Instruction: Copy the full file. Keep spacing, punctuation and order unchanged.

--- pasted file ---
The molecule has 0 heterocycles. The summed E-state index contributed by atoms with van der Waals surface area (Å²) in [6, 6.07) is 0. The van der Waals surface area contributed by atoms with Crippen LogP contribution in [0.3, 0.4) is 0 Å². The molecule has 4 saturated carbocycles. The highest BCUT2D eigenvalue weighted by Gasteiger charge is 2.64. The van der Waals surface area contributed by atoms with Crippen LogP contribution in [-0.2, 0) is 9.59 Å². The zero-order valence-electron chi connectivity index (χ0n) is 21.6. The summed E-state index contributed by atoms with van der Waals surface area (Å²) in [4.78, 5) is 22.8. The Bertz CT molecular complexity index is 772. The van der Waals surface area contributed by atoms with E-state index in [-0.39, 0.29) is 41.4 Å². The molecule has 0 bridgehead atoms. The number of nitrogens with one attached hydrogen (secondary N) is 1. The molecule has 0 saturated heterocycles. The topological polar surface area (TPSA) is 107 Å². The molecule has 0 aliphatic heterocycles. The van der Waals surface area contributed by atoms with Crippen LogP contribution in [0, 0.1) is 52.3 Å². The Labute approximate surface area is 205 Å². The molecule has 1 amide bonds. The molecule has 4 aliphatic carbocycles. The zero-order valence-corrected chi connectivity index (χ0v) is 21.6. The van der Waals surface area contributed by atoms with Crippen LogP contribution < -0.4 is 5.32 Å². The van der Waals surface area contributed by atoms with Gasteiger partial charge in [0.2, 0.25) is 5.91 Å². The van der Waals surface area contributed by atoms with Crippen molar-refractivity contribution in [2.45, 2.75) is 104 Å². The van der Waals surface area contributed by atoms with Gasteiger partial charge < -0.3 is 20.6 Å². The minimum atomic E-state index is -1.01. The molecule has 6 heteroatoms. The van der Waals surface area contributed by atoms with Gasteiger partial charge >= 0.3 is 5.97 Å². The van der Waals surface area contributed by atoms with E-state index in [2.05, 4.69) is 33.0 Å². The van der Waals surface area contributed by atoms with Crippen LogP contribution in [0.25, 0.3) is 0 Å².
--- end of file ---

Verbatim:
The molecule has 0 heterocycles. The summed E-state index contributed by atoms with van der Waals surface area (Å²) in [6, 6.07) is 0. The van der Waals surface area contributed by atoms with Crippen LogP contribution in [0.3, 0.4) is 0 Å². The molecule has 4 saturated carbocycles. The highest BCUT2D eigenvalue weighted by Gasteiger charge is 2.64. The van der Waals surface area contributed by atoms with Crippen LogP contribution in [-0.2, 0) is 9.59 Å². The zero-order valence-electron chi connectivity index (χ0n) is 21.6. The summed E-state index contributed by atoms with van der Waals surface area (Å²) in [4.78, 5) is 22.8. The Bertz CT molecular complexity index is 772. The van der Waals surface area contributed by atoms with E-state index in [-0.39, 0.29) is 41.4 Å². The molecule has 0 bridgehead atoms. The number of nitrogens with one attached hydrogen (secondary N) is 1. The molecule has 0 saturated heterocycles. The topological polar surface area (TPSA) is 107 Å². The molecule has 0 aliphatic heterocycles. The van der Waals surface area contributed by atoms with Crippen LogP contribution in [0, 0.1) is 52.3 Å². The Labute approximate surface area is 205 Å². The molecule has 1 amide bonds. The molecule has 4 aliphatic carbocycles. The zero-order valence-corrected chi connectivity index (χ0v) is 21.6. The van der Waals surface area contributed by atoms with Crippen LogP contribution < -0.4 is 5.32 Å². The van der Waals surface area contributed by atoms with Gasteiger partial charge in [0.2, 0.25) is 5.91 Å². The van der Waals surface area contributed by atoms with Crippen molar-refractivity contribution in [2.45, 2.75) is 104 Å². The van der Waals surface area contributed by atoms with Gasteiger partial charge < -0.3 is 20.6 Å². The minimum atomic E-state index is -1.01. The molecule has 6 heteroatoms. The van der Waals surface area contributed by atoms with Gasteiger partial charge >= 0.3 is 5.97 Å². The van der Waals surface area contributed by atoms with E-state index in [2.05, 4.69) is 33.0 Å². The van der Waals surface area contributed by atoms with Crippen LogP contribution in [0.25, 0.3) is 0 Å².